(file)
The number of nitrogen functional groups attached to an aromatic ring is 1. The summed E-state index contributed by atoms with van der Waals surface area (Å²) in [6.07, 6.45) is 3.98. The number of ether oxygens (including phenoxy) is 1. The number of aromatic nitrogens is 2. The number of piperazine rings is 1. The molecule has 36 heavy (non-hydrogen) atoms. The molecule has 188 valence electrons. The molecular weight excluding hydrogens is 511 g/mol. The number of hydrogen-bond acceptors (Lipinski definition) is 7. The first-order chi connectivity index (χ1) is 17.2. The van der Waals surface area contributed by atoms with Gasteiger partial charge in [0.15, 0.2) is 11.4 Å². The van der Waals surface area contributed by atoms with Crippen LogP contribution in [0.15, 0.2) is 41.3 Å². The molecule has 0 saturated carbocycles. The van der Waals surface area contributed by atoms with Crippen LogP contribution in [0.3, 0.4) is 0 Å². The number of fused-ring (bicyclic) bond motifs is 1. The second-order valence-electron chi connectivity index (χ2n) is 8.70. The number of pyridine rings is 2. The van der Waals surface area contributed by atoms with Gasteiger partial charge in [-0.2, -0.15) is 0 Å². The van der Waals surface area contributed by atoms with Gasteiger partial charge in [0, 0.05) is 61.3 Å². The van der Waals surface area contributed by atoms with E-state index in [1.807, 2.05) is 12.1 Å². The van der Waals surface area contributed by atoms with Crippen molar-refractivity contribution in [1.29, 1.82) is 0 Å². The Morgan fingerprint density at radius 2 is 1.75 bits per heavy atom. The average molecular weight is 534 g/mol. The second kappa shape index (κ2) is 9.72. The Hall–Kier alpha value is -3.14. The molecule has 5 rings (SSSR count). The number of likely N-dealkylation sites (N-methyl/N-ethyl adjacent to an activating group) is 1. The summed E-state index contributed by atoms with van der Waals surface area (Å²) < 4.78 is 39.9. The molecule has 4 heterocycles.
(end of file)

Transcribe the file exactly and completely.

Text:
The number of nitrogen functional groups attached to an aromatic ring is 1. The summed E-state index contributed by atoms with van der Waals surface area (Å²) in [6.07, 6.45) is 3.98. The number of ether oxygens (including phenoxy) is 1. The number of aromatic nitrogens is 2. The number of piperazine rings is 1. The molecule has 36 heavy (non-hydrogen) atoms. The molecule has 188 valence electrons. The molecular weight excluding hydrogens is 511 g/mol. The number of hydrogen-bond acceptors (Lipinski definition) is 7. The first-order chi connectivity index (χ1) is 17.2. The van der Waals surface area contributed by atoms with Gasteiger partial charge in [0.15, 0.2) is 11.4 Å². The van der Waals surface area contributed by atoms with Crippen LogP contribution in [0.15, 0.2) is 41.3 Å². The molecule has 0 saturated carbocycles. The van der Waals surface area contributed by atoms with Crippen LogP contribution in [0.3, 0.4) is 0 Å². The number of fused-ring (bicyclic) bond motifs is 1. The second-order valence-electron chi connectivity index (χ2n) is 8.70. The number of pyridine rings is 2. The van der Waals surface area contributed by atoms with Gasteiger partial charge in [-0.2, -0.15) is 0 Å². The van der Waals surface area contributed by atoms with Gasteiger partial charge in [0, 0.05) is 61.3 Å². The van der Waals surface area contributed by atoms with E-state index in [1.807, 2.05) is 12.1 Å². The van der Waals surface area contributed by atoms with Crippen molar-refractivity contribution in [1.29, 1.82) is 0 Å². The Morgan fingerprint density at radius 2 is 1.75 bits per heavy atom. The average molecular weight is 534 g/mol. The second kappa shape index (κ2) is 9.72. The Hall–Kier alpha value is -3.14. The molecule has 5 rings (SSSR count). The number of likely N-dealkylation sites (N-methyl/N-ethyl adjacent to an activating group) is 1. The summed E-state index contributed by atoms with van der Waals surface area (Å²) < 4.78 is 39.9. The molecule has 4 heterocycles.